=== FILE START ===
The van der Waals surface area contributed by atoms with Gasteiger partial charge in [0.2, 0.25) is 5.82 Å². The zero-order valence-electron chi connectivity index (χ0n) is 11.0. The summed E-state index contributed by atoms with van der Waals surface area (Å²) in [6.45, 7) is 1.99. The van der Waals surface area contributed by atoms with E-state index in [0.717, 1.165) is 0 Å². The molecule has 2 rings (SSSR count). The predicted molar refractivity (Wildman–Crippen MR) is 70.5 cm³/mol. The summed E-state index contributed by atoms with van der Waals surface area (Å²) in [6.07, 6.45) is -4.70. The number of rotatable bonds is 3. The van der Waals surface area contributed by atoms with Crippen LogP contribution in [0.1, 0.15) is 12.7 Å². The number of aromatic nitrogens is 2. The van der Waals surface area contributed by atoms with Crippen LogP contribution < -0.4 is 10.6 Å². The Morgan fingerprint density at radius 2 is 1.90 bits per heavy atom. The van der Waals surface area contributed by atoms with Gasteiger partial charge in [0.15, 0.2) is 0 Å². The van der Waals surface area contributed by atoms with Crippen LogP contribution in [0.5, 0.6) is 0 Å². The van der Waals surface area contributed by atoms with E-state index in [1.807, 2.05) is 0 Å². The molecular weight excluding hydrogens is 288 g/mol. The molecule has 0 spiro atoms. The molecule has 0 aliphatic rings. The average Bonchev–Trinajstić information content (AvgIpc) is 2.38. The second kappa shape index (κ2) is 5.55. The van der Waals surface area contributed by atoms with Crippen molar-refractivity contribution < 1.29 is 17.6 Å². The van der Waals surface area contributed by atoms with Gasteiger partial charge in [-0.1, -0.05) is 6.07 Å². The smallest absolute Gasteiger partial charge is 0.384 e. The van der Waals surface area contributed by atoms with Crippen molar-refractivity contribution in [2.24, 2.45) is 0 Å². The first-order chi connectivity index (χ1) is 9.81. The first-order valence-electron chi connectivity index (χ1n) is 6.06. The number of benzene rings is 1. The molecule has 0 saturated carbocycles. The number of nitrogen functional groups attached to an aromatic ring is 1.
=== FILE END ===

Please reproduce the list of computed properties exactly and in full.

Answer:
The van der Waals surface area contributed by atoms with Gasteiger partial charge in [0.2, 0.25) is 5.82 Å². The zero-order valence-electron chi connectivity index (χ0n) is 11.0. The summed E-state index contributed by atoms with van der Waals surface area (Å²) in [6.45, 7) is 1.99. The van der Waals surface area contributed by atoms with E-state index in [0.717, 1.165) is 0 Å². The molecule has 2 rings (SSSR count). The predicted molar refractivity (Wildman–Crippen MR) is 70.5 cm³/mol. The summed E-state index contributed by atoms with van der Waals surface area (Å²) in [6.07, 6.45) is -4.70. The number of rotatable bonds is 3. The van der Waals surface area contributed by atoms with Crippen LogP contribution in [0.1, 0.15) is 12.7 Å². The number of aromatic nitrogens is 2. The van der Waals surface area contributed by atoms with Crippen LogP contribution < -0.4 is 10.6 Å². The Morgan fingerprint density at radius 2 is 1.90 bits per heavy atom. The van der Waals surface area contributed by atoms with Gasteiger partial charge in [0.15, 0.2) is 0 Å². The van der Waals surface area contributed by atoms with Crippen LogP contribution in [0.5, 0.6) is 0 Å². The van der Waals surface area contributed by atoms with E-state index in [1.807, 2.05) is 0 Å². The molecular weight excluding hydrogens is 288 g/mol. The molecule has 0 spiro atoms. The molecule has 0 aliphatic rings. The average Bonchev–Trinajstić information content (AvgIpc) is 2.38. The second kappa shape index (κ2) is 5.55. The van der Waals surface area contributed by atoms with Crippen molar-refractivity contribution < 1.29 is 17.6 Å². The van der Waals surface area contributed by atoms with Gasteiger partial charge in [-0.1, -0.05) is 6.07 Å². The smallest absolute Gasteiger partial charge is 0.384 e. The van der Waals surface area contributed by atoms with Crippen molar-refractivity contribution in [2.24, 2.45) is 0 Å². The first-order chi connectivity index (χ1) is 9.81. The first-order valence-electron chi connectivity index (χ1n) is 6.06. The number of benzene rings is 1. The molecule has 0 saturated carbocycles. The number of nitrogen functional groups attached to an aromatic ring is 1.